Trip up north - Day 2 drive to Tutukaka (27th December 2007)

Helbert and I got up early this morning to have breakfast and said our goodbyes to our friends. Hey, thanks again guys for having us over! And enjoy your day white-water rafting - how exciting!!

Left Pukehina Beach around 9am and began our drive towards Northland. It was my turn to drive today (Helbert drove most of the journey yesterday). A photo taken about 10 minutes into my drive from Pukehina:

I've never seen a whole herd of cows crossing the street! And they were very organised too, walking in 2 rows with the farmer on his quad bike behind them :) This is the kind of situation you can get in or experience when travelling in the NZ countryside (I had a previous experience travelling in a car with lots of sheep crossing the street). So cool!

Made a stop in Taupo (a town on the shore of Lake Taupo in the centre of the North Island) to grab lunch but all the eateries were packed. Guess it's still the holiday season, Helbert, that's why everyone is out! We decided to continue the drive to Rotorua for lunch instead. Helbert was craving a kebab so we drove around town in search for one. And I needed my caffeine fuel to keep alert for the rest of the drive! After a yummy falafel kebab and flat white, we continued on our drive towards Auckland.

"Fuuuuuuutttt..." - what the??! I could see Helbert grinning and pretending to be innocent (don't act all sheepish - I KNOW what you DID!!). Fortunately for him, the whole of Rotorua already smells like rotten egg due to its geothermal activity; an extra fart or two wouldn't make a difference! But still, that's just disgusting!! :P

See what I told you about having no plans when travelling with Helbert? Instead of driving straight up to Auckland on the State Highway (State Highway, or SH, is the nationwide network of roads that generally has driving speeds at 100 kmph), we took the coastal route and headed to Tauranga and Thames before cutting back to SH2 to Auckland. I don't mind, really - it wasn't as if I was in a hurry. Made a brief stop at a camping site, Ray's Rest, in Miranda Beach (I think you can camp here for free). Photos taken there:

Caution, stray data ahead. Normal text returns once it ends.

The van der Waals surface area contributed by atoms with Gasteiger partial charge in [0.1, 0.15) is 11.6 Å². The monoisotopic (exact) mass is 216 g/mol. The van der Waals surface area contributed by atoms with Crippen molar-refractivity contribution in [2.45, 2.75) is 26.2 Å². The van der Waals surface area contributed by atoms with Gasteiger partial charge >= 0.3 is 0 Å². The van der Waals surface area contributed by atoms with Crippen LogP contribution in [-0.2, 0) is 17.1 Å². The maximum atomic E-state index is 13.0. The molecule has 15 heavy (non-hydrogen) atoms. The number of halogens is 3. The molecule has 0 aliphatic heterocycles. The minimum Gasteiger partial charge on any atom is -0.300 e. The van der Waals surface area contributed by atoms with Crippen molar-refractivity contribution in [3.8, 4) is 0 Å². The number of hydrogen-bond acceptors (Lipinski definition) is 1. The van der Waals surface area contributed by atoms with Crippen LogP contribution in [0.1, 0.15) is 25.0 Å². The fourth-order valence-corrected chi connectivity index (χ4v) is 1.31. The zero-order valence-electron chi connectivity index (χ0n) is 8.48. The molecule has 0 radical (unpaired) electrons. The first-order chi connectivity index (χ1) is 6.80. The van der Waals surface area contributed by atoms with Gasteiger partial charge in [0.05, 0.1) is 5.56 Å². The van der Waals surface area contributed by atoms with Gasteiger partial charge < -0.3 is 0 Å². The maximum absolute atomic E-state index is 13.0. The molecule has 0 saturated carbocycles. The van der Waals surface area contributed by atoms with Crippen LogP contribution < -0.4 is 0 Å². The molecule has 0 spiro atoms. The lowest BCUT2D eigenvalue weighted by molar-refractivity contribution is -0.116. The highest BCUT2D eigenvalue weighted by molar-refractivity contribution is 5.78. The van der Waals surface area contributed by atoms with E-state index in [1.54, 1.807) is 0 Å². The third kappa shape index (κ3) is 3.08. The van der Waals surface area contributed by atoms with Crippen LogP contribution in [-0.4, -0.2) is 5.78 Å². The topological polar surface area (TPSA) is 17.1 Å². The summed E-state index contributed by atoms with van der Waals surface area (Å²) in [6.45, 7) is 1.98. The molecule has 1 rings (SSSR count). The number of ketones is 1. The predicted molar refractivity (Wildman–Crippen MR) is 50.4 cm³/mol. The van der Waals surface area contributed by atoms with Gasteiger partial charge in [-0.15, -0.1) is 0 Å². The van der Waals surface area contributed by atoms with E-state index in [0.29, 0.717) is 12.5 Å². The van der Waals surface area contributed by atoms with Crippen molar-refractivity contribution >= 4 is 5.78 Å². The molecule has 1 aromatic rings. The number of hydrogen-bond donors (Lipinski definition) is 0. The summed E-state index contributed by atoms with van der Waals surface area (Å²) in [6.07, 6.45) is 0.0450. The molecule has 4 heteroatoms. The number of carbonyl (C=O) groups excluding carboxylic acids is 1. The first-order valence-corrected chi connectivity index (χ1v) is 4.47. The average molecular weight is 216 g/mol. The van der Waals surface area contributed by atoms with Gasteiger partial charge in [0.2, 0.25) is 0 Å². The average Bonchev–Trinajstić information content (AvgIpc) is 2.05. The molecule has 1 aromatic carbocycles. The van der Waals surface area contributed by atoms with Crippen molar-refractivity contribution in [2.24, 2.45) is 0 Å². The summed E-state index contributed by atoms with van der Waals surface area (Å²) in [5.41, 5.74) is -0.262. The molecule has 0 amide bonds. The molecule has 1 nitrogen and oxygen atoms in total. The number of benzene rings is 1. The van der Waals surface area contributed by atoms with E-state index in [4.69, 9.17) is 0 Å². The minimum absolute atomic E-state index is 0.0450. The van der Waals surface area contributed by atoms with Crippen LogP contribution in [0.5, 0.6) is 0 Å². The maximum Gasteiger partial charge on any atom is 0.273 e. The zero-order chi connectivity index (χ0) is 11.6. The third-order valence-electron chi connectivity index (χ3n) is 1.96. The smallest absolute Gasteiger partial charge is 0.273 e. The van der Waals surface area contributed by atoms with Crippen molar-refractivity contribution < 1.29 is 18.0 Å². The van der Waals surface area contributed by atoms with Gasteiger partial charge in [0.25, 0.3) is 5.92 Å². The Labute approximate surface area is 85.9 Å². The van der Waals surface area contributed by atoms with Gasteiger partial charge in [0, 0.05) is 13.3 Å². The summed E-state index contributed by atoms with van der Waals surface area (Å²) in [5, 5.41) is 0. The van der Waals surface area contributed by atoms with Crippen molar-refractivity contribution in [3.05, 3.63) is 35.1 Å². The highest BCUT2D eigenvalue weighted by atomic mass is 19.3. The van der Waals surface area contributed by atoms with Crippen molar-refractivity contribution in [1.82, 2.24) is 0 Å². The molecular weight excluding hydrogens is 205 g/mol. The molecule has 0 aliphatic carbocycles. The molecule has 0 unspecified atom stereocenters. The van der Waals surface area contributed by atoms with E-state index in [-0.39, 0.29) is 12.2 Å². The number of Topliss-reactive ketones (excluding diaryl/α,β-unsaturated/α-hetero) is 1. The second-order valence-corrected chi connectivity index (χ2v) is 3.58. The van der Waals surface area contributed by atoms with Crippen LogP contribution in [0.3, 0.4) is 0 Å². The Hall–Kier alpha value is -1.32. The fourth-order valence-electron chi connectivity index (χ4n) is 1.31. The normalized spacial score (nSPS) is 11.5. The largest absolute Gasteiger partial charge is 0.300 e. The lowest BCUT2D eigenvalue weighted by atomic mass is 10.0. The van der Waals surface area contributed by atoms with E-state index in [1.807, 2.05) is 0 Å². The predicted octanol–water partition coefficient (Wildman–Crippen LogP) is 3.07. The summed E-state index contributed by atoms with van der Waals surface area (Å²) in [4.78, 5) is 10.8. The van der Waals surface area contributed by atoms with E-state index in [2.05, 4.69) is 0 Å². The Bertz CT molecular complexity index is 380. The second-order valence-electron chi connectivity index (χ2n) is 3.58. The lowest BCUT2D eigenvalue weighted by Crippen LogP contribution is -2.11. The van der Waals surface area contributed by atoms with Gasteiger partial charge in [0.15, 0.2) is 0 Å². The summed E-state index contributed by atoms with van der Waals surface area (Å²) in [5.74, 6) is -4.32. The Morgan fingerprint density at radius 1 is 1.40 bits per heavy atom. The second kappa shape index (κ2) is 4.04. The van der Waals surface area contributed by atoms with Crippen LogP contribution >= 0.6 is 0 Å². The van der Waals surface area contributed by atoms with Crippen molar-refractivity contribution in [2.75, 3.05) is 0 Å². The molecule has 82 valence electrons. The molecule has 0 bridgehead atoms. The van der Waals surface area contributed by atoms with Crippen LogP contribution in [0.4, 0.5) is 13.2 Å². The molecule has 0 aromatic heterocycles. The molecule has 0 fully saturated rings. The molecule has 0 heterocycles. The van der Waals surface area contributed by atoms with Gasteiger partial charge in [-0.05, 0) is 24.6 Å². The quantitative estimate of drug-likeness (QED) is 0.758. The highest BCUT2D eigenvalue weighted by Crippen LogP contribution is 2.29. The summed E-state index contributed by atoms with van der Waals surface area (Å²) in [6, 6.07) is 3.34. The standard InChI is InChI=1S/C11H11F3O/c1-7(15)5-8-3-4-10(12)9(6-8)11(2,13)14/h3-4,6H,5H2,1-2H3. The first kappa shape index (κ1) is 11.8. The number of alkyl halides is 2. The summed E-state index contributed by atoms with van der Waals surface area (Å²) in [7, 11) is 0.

And we also stopped at Orere, and took a drive towards Orere Point to check out the beach:

Wouldn't advise you to park your car below THAT tree...

Hmm, not a very pretty-looking beach...

Drove to Auckland (the largest urban area in NZ) and through the Auckland Harbour Bridge. Nice - I've never been to the bridge before! The bridge stretches a total length of 1,020 metres and is 43.27 metres above high water. Other than being a city icon of Auckland, the bridge also allows visitors to do 2 super-high adrenaline activities: you could do a bridge climb and/or do the AJ Hackett Bungy off the bridge, the world's first harbour bridge Bungy Jump. I love doing stuff like that but these will have to wait till my next trip to Auckland ;)

Did I mention that Auckland is also NZ's most populous city with approximately 1.3 million residents, which is over a quarter of the country's population? Oh yeah, and when it's the year end holiday period, expect huge delays in traffic when travelling. We were driving at speeds of 20 kmph or less, literally crawling bumper-to-bumper for 2 hours just north of the city centre heading towards Whangarei. INSANE!

The weather was rather hot and humid, and Helbert had the air-conditioning turned on at full blast to keep us cool as we patiently followed the slow traffic. He even managed to squeeze in a nap! Don't worry, I was still the driver.

With the traffic moving oh-so-slowly, we had time to enjoy the beautiful view of the NZ countryside...until we noticed a bull trying to 'hump' a cow as the herd was being ushered somewhere by the farmer! It was a really funny sight that came out of the blue. Sadly, the bull wasn't successful in his hump as it lost its balance standing on 2 legs and the cow was still walking not knowing what was happening or happened. We were kind of disappointed that the bull didn't try again though...hehe....would have been a good laugh!

We continued our drive to Whangarei, the northernmost city in NZ and the regional capital of Northland Region. Had a brief stop at the information centre for more coffee and picked up some brochures of places to visit in the area. We decided to head to Tutukaka Coast located about half an hour's drive north-east from Whangarei to see if we were able to find accommodation there. Just a little offshore of the coast lies the Poor Knights Islands marine reserve and Riko Riko cave – the world’s largest sea cave. This is a dive mecca and world-class fishing region, and if we could stay there, that would save us some travelling time. Well, worse case scenario, we would just drive back to Whangarei and put up here for the night.